The institution of marriage has seen better days in America. The question now is how Americans will think about, shape, and participate in marriage going forward. Will Americans seek to strengthen marriage, including through laws and policies that promote the public goods of responsible childbearing and the faithfulness of husbands and wives to each other and their dependent children? Or, will Americans reject the traditional understanding of marriage and replace it with mere government recognition of whatever private arrangements two or more people wish to make?

Throughout history, and in the law of most jurisdictions in America still today, marriage has been understood as a natural institution involving the unique unions of men and women. Legal regulations and social norms concerning entry into and exit from marriage and the incidents and effects of marriage might have changed through time. However, until quite recently, “it was an accepted truth for almost everyone who ever lived, in any society in which marriage existed, that there could be marriages only between participants of different sex.” After all, only unions between individuals of different sexes can naturally produce children and, “but for children, there would be no need of any institution concerned with sex.”

Today, however, the debate about marriage includes not only whether and how to strengthen marriage but also, more fundamentally, what marriage is. In recent weeks, for example:

  • Federal judges in California have ruled against two laws, one state and one federal, that defined marriage as a man and a woman.
  • Legislation passed in Washington and Maryland that redefines marriage in those states, and a ballot measure in November would do the same in Maine.

In other jurisdictions, however, Americans are taking steps to defend, protect, and strengthen marriage—in the process debunking the myth that redefining marriage is somehow a foregone inevitability. For example:

  • After New Jersey lawmakers passed marriage redefinition legislation in February, Governor Chris Christie (R) vetoed it, arguing that the people of the state should decide the issue for themselves.
  • Republican lawmakers who supported same-sex marriage in New York are now facing a political accounting.
  • Pro-marriage groups in Washington and Maryland have announced initiative/referendum challenges to the same-sex marriage laws recently passed in those states.
  • Attorneys defending Proposition 8, the California marriage amendment, have asked a larger panel of judges to review the same-sex marriage decision issued earlier this year by a three-judge panel of the same court.
  • When President Obama and his Department of Justice stopped defending the constitutionality of the federal Defense of Marriage Act, the U.S. House of Representatives, acting through the Bipartisan Legal Advisory Group and under the leadership of Speaker John Boehner (R–OH), stepped up to the plate. Lawyers representing the House have appealed a federal court decision that ruled against the federal Defense of Marriage Act (DOMA) in February.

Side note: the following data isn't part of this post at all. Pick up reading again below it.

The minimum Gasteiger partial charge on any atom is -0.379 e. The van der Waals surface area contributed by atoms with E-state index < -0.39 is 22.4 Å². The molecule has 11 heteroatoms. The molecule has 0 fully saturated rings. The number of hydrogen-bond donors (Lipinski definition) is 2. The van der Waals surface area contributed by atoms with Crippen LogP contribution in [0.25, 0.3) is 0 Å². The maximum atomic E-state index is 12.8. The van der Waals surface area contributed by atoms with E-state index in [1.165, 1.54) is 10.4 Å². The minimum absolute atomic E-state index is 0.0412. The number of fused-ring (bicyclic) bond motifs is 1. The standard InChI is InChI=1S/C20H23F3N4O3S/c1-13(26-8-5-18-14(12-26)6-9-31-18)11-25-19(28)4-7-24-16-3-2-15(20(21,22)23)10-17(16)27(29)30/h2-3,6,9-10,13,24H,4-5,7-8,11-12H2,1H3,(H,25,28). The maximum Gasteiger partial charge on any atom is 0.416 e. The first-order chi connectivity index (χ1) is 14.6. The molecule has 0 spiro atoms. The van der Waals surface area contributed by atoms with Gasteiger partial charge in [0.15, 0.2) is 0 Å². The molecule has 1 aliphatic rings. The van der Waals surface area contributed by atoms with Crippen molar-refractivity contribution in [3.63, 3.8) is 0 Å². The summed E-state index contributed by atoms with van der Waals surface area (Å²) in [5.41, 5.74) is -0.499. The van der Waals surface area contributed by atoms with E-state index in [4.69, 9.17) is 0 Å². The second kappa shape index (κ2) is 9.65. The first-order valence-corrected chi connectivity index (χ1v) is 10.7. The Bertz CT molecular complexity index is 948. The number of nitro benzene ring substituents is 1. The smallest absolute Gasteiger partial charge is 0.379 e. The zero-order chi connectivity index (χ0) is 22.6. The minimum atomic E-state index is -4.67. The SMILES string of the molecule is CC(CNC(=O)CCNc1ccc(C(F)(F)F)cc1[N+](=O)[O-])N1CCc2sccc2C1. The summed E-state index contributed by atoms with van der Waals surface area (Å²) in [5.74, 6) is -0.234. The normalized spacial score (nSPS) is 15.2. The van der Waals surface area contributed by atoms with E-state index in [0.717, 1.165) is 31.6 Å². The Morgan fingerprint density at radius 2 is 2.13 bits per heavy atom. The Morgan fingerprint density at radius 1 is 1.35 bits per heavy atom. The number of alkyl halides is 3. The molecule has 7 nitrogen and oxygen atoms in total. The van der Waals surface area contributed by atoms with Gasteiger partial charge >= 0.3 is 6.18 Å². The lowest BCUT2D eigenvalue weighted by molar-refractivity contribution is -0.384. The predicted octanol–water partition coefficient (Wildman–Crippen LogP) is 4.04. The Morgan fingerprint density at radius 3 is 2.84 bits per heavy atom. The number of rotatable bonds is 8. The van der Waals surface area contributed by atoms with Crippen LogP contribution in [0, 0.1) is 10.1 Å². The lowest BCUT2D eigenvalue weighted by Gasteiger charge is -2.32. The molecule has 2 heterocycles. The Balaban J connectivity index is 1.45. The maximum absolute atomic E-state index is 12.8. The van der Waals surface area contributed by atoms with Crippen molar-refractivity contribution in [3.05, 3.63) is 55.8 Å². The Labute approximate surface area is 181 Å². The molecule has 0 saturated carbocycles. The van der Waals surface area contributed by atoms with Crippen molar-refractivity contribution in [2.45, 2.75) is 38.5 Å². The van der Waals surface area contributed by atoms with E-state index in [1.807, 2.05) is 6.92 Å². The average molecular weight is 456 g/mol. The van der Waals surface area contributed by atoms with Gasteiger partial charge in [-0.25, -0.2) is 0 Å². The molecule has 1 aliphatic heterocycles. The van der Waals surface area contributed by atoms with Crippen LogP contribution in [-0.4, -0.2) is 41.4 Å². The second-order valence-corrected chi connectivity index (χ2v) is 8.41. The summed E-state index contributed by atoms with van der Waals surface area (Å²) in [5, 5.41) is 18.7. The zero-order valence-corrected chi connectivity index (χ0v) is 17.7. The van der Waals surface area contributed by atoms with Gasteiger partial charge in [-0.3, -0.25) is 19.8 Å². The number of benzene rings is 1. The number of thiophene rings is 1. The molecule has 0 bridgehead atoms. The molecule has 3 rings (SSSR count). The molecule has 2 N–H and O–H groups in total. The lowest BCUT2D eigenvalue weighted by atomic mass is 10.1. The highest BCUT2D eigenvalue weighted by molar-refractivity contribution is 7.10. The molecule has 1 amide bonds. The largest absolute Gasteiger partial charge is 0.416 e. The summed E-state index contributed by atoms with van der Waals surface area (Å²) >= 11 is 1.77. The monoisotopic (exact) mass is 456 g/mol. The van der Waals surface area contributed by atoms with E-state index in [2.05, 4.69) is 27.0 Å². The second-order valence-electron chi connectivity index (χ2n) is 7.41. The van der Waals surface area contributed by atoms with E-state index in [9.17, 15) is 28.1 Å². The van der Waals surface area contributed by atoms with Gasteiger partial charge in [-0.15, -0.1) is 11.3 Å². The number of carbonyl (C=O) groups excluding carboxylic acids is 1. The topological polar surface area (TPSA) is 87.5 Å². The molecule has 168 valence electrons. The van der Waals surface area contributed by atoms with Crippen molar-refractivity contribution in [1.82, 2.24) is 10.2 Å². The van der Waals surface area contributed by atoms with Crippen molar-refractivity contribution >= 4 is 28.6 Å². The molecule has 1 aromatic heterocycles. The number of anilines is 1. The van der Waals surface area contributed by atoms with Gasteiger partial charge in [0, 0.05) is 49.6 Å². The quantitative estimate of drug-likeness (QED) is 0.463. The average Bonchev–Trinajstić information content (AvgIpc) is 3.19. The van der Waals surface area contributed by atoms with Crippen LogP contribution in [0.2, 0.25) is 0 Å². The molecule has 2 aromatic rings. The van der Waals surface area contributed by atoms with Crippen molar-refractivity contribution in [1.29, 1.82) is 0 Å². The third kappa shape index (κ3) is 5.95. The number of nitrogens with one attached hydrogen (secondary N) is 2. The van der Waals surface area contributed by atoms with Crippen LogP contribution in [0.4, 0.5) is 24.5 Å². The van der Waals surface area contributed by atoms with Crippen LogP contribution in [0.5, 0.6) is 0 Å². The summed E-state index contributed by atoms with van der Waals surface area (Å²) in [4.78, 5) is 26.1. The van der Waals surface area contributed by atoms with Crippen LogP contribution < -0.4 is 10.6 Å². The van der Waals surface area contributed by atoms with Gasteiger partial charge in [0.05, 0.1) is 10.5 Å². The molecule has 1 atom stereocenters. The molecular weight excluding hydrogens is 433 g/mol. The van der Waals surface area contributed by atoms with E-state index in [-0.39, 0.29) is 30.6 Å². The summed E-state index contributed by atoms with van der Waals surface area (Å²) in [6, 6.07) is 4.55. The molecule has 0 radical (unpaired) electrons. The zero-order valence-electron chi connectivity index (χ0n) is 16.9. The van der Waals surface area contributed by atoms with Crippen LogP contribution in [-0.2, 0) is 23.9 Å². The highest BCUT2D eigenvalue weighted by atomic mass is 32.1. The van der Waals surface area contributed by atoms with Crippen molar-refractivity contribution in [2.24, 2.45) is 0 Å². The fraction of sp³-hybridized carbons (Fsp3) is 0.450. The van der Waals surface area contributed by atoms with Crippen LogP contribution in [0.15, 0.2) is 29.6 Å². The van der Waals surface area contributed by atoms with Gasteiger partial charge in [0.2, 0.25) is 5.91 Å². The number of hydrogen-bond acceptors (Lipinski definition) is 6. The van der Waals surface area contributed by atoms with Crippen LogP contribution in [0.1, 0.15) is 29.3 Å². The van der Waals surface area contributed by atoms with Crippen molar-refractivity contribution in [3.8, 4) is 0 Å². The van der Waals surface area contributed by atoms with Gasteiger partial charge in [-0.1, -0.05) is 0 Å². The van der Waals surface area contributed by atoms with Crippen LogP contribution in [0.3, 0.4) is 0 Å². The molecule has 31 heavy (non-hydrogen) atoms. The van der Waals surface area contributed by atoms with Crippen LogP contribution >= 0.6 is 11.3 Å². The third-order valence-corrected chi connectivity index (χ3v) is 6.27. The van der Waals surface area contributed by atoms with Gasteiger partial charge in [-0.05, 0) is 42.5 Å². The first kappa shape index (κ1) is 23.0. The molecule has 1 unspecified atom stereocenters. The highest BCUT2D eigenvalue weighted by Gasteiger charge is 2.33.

• In New Hampshire, proposed legislation would repeal a same-sex marriage law previously enacted in the state.
  • Ballot measures in North Carolina (May) and Minnesota (November) would amend the constitutions in those states to protect marriage as one man and one woman.

As the debate about marriage continues, increasing numbers of Americans will be forced to confront and decide fundamental issues of law, morality, and culture. On the one side of this debate is the view that marriage as one man and one woman is a form of institutionalized bigotry no better than racism. In this view, it is unjust for the state not to bless same-sex unions with both the benefits and label of “marriage.” Private institutions and individuals who object to facilitating or expressing moral support for same-sex marriage could face potential civil liability and discrimination in access to government benefits. Too often, those who disagree with redefining marriage are also subject to public derision and even threats, intimidation, and other harms.

On the other side of this debate is the view that marriage is a natural institution that the state does not create but that the state should protect because of society’s civilizational interest in promoting childbearing and the faithfulness of spouses to each other and their dependent children. Proponents of marriage as one man and one woman focus on the public purposes of marriage, not the private reasons individuals might choose to marry, and have defied intense stereotyping by articulating a wide range of nonreligious reasons for supporting a traditional marriage policy, including that redefining marriage will contribute to an expanded and more intrusive government role in private life. In this view, support for marriage as one man and one woman does not equal animosity against friends, family, and co-workers who experience same-sex attraction. Rather, support for marriage reflects a morally just and constitutionally valid social judgment that the unique union of a husband and wife should be accorded a unique status in culture and law and that doing so provides significant benefits to children and all society.

As the U.S. Supreme Court recognized long ago, “the public is deeply interested” in maintaining the institution of marriage, because “it is the foundation of the family and of society” and without it “there would be neither civilization nor progress.” Marriage remains just as important to society today. Efforts to defend the core meaning of marriage as having something to do with mothers, fathers, and children should be coupled with efforts to strengthen marriage in general.